This is a work of fiction.
The house is quiet.
The room is full of light.
I walk over to the wall where all the stockings are hanging.
One of them has my name on it.
When I was a kid, I used to wish for mountains of presents.
I walk across the room, my footsteps echoing on the marble floor, and look behind the tree.
On the wall, there’s a bunch of electrical outlets, many of them occupied by plugs for lights.
Christmas came, but there were only the presents Mom and I could make for each other. I would save bits of twine and pick up things people threw away, and make bracelets and necklaces for Mom.
She’d make me clothes that needed to last for the next year.
She wore my handmade jewelry, and I tried not to get the clothes dirty or outgrow them.
Back here, there’s a door, and Dylan’s mom has given me the key.
Does anyone in Dylan’s huge family even know what Christmas means?
I doubt it.
They’ve never been cold like the baby Jesus.
One winter, we couldn’t pay our electricity bill. It was either that or no running water, so we piled on the blankets and ate out of cans.
This room is a mockery of Christmas. Gold without wisdom, light without meaning, and gifts without love.
I get teh cart and begin to take down the stockings.
When it’s full, I open the door and push the laden cart out into the night.
The cold air in my lungs makes me feel sure that I am doing the right thing.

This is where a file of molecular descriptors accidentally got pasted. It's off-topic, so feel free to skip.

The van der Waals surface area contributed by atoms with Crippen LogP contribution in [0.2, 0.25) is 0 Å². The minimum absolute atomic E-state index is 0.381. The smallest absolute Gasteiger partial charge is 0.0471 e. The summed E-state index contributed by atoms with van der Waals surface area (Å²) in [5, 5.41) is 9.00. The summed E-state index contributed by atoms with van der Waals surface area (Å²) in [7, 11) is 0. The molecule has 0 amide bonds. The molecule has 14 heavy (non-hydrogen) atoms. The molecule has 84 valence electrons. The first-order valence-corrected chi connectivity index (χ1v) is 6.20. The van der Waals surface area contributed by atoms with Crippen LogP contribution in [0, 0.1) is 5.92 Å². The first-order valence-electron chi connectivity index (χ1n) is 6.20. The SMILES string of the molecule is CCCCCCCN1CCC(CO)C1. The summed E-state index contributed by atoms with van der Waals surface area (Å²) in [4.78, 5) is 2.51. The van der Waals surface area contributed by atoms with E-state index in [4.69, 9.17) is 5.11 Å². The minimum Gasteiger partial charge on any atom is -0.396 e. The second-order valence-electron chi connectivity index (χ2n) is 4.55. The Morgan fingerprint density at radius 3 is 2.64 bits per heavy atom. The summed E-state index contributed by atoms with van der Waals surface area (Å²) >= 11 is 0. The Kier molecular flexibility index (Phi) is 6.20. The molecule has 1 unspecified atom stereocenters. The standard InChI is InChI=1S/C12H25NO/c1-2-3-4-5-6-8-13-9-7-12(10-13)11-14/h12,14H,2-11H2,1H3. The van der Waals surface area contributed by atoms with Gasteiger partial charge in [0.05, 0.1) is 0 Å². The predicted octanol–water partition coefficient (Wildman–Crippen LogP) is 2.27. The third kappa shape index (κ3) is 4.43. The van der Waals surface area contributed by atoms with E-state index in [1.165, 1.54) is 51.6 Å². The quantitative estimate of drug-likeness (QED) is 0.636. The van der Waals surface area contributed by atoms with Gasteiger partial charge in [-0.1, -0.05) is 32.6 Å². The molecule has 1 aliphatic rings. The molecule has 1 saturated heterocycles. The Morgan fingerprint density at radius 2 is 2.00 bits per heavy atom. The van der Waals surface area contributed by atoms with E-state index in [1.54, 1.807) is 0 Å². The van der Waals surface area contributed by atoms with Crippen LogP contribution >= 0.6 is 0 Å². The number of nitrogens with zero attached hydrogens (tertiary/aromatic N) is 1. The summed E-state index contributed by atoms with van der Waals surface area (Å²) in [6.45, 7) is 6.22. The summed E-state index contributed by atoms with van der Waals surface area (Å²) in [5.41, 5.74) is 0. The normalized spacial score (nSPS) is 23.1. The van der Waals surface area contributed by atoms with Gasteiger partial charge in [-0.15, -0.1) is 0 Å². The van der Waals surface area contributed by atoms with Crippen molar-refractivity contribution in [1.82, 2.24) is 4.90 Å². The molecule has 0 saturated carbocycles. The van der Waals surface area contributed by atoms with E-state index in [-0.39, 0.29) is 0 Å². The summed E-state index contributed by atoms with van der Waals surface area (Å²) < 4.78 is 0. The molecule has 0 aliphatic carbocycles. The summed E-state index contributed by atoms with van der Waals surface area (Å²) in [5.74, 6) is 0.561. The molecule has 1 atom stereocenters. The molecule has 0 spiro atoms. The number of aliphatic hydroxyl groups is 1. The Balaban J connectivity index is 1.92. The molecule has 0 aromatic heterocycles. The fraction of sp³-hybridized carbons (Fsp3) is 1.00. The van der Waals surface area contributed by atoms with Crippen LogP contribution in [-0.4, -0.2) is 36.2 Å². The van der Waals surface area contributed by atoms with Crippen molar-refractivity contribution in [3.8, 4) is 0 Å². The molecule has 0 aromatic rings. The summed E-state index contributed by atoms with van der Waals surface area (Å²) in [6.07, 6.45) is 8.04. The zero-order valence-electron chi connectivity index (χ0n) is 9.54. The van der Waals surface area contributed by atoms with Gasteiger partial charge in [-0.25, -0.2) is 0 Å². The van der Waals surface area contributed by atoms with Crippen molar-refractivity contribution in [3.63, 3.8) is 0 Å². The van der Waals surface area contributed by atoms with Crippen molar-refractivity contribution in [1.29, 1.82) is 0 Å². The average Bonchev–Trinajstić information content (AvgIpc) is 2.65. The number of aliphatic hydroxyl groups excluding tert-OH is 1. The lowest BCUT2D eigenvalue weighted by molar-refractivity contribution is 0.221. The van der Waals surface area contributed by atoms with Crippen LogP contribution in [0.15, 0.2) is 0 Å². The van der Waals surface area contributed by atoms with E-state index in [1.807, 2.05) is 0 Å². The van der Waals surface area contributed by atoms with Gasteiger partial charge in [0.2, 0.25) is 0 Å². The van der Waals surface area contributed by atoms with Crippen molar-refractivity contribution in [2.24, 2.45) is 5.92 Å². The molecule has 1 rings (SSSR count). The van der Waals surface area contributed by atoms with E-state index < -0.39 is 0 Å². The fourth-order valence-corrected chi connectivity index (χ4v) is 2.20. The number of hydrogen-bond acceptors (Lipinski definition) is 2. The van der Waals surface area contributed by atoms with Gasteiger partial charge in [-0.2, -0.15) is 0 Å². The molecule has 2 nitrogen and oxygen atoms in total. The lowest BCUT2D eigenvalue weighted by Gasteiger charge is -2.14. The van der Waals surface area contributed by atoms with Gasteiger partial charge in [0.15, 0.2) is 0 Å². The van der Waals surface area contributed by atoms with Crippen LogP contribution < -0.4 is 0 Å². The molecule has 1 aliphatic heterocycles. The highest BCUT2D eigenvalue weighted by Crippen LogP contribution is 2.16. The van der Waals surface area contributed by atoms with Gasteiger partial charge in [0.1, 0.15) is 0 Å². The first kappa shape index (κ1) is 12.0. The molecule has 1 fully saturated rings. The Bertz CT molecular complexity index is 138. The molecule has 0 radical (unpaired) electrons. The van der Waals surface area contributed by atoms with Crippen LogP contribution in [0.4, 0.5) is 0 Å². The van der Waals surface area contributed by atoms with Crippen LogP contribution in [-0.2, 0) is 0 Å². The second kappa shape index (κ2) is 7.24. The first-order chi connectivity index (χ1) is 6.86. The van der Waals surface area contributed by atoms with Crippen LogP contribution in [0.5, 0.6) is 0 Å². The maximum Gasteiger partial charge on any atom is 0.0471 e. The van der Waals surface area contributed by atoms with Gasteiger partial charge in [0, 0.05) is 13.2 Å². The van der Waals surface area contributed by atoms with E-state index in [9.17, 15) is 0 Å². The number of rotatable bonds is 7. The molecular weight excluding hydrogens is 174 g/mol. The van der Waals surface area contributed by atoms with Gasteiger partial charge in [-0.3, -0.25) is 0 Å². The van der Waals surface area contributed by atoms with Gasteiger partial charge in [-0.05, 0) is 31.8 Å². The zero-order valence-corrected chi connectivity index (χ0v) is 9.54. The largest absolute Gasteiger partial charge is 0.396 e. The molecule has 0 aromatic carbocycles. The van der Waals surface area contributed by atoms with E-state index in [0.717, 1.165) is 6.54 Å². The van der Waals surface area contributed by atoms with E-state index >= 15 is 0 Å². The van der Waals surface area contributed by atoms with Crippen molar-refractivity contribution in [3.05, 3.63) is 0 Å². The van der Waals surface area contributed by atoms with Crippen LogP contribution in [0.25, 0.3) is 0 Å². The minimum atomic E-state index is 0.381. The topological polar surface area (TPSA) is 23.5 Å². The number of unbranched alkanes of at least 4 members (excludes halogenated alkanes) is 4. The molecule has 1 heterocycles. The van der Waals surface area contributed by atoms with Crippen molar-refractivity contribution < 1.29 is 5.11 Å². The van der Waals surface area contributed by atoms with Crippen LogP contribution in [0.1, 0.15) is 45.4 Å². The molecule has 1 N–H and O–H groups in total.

Jesus suffered for all of us, and the man I thought I loved knows nothing about what Christmas means.
In the garage, I see how old and rusty my truck is compared to the other vehicles parked there.
I unload the cart and go back to the house.
After I’ve put the last gift into my truck, I get my big flashlight and roll the empty cart back into the house.
Carefully, I unplug all the lights, and then I leave, making sure the door locks behind me.
Back in the garage, I notice there are some cans of gas. My tank is almost empty, so I fill it.
I get into my truck, start it up, and press the button to open the garage door.
Once I’m out, I press the button to close the door, and then I get out of my truck.
I walk back into the garage through the regular door, put the key on a shelf, go out, and make sure the door locks behind me.
As I drive away, I wonder what Dylan and his family will think when they open the door and find the Christmas room dark and empty.
Maybe they’ll understand, maybe they won’t, but the deed is done, and now it’s time to go home and get some sleep.
To whom it may concern:
This is Elaine. I took everything out of your Christmas room on Christmas morning and have thrown it all away.
Enclosed, you’ll find a check for an amount that I believe is equal to or greater than what you paid for all of it. It made such a big dent in my bank account that I won’t be able to finish college, but at least you might now have gained some miniscule understanding of what you are mocking with that room full of gold and expensive gifts.
Oh, and Dylan, it’s over.